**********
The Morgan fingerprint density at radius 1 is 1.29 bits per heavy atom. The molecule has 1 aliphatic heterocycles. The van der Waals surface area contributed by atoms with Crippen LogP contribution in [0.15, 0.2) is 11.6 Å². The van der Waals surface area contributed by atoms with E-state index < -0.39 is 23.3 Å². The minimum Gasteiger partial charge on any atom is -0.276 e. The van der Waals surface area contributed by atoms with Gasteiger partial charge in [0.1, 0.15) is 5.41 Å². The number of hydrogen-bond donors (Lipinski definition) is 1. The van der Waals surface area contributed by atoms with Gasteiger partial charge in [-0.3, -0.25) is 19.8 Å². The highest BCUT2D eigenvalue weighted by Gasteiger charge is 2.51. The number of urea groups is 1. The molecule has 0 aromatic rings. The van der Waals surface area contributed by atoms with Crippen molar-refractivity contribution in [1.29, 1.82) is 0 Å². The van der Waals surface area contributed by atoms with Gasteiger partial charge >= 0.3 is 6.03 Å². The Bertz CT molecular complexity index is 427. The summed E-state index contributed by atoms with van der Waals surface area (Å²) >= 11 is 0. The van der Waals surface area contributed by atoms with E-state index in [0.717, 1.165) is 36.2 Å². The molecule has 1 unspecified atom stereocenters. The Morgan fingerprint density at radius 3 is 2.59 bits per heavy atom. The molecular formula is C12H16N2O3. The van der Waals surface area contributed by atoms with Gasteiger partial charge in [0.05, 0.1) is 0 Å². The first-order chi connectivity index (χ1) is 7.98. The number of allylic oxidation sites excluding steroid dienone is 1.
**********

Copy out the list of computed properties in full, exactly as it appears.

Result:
The Morgan fingerprint density at radius 1 is 1.29 bits per heavy atom. The molecule has 1 aliphatic heterocycles. The van der Waals surface area contributed by atoms with Crippen LogP contribution in [0.15, 0.2) is 11.6 Å². The van der Waals surface area contributed by atoms with E-state index < -0.39 is 23.3 Å². The minimum Gasteiger partial charge on any atom is -0.276 e. The van der Waals surface area contributed by atoms with Gasteiger partial charge in [0.1, 0.15) is 5.41 Å². The number of hydrogen-bond donors (Lipinski definition) is 1. The van der Waals surface area contributed by atoms with Gasteiger partial charge in [-0.3, -0.25) is 19.8 Å². The highest BCUT2D eigenvalue weighted by Gasteiger charge is 2.51. The number of urea groups is 1. The molecule has 0 aromatic rings. The van der Waals surface area contributed by atoms with Crippen molar-refractivity contribution in [1.29, 1.82) is 0 Å². The van der Waals surface area contributed by atoms with Gasteiger partial charge >= 0.3 is 6.03 Å². The Bertz CT molecular complexity index is 427. The summed E-state index contributed by atoms with van der Waals surface area (Å²) >= 11 is 0. The van der Waals surface area contributed by atoms with E-state index in [0.717, 1.165) is 36.2 Å². The molecule has 1 unspecified atom stereocenters. The Morgan fingerprint density at radius 3 is 2.59 bits per heavy atom. The molecular formula is C12H16N2O3. The van der Waals surface area contributed by atoms with Gasteiger partial charge in [0.05, 0.1) is 0 Å². The first-order chi connectivity index (χ1) is 7.98. The number of allylic oxidation sites excluding steroid dienone is 1.